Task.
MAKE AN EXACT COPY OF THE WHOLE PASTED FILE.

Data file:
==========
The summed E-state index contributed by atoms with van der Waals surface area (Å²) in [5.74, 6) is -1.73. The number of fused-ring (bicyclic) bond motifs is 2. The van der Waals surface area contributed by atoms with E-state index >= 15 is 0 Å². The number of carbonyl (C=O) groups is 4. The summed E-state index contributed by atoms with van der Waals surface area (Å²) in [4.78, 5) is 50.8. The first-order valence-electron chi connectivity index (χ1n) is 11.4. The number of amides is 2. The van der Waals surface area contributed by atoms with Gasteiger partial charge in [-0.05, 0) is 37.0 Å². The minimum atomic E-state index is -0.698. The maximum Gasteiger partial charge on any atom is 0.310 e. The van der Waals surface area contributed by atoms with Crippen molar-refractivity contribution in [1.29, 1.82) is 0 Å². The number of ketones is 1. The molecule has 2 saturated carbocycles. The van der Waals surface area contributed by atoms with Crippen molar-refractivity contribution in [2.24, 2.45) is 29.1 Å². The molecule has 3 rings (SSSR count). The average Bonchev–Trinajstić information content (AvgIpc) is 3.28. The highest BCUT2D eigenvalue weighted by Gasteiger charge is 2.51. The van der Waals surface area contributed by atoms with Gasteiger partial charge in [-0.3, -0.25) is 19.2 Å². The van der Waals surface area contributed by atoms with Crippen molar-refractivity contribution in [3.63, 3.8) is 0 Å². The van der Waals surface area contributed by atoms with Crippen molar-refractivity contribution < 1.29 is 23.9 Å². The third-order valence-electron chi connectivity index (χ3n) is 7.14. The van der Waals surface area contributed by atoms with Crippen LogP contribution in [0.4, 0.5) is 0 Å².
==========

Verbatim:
The summed E-state index contributed by atoms with van der Waals surface area (Å²) in [5.74, 6) is -1.73. The number of fused-ring (bicyclic) bond motifs is 2. The van der Waals surface area contributed by atoms with E-state index >= 15 is 0 Å². The number of carbonyl (C=O) groups is 4. The summed E-state index contributed by atoms with van der Waals surface area (Å²) in [4.78, 5) is 50.8. The first-order valence-electron chi connectivity index (χ1n) is 11.4. The number of amides is 2. The van der Waals surface area contributed by atoms with Gasteiger partial charge in [-0.05, 0) is 37.0 Å². The minimum atomic E-state index is -0.698. The maximum Gasteiger partial charge on any atom is 0.310 e. The van der Waals surface area contributed by atoms with Crippen molar-refractivity contribution in [1.29, 1.82) is 0 Å². The number of ketones is 1. The molecule has 2 saturated carbocycles. The van der Waals surface area contributed by atoms with Crippen molar-refractivity contribution in [2.24, 2.45) is 29.1 Å². The molecule has 3 rings (SSSR count). The average Bonchev–Trinajstić information content (AvgIpc) is 3.28. The highest BCUT2D eigenvalue weighted by Gasteiger charge is 2.51. The van der Waals surface area contributed by atoms with Gasteiger partial charge in [-0.3, -0.25) is 19.2 Å². The van der Waals surface area contributed by atoms with Crippen molar-refractivity contribution in [3.63, 3.8) is 0 Å². The van der Waals surface area contributed by atoms with Crippen molar-refractivity contribution < 1.29 is 23.9 Å². The third-order valence-electron chi connectivity index (χ3n) is 7.14. The van der Waals surface area contributed by atoms with Crippen LogP contribution in [0.4, 0.5) is 0 Å².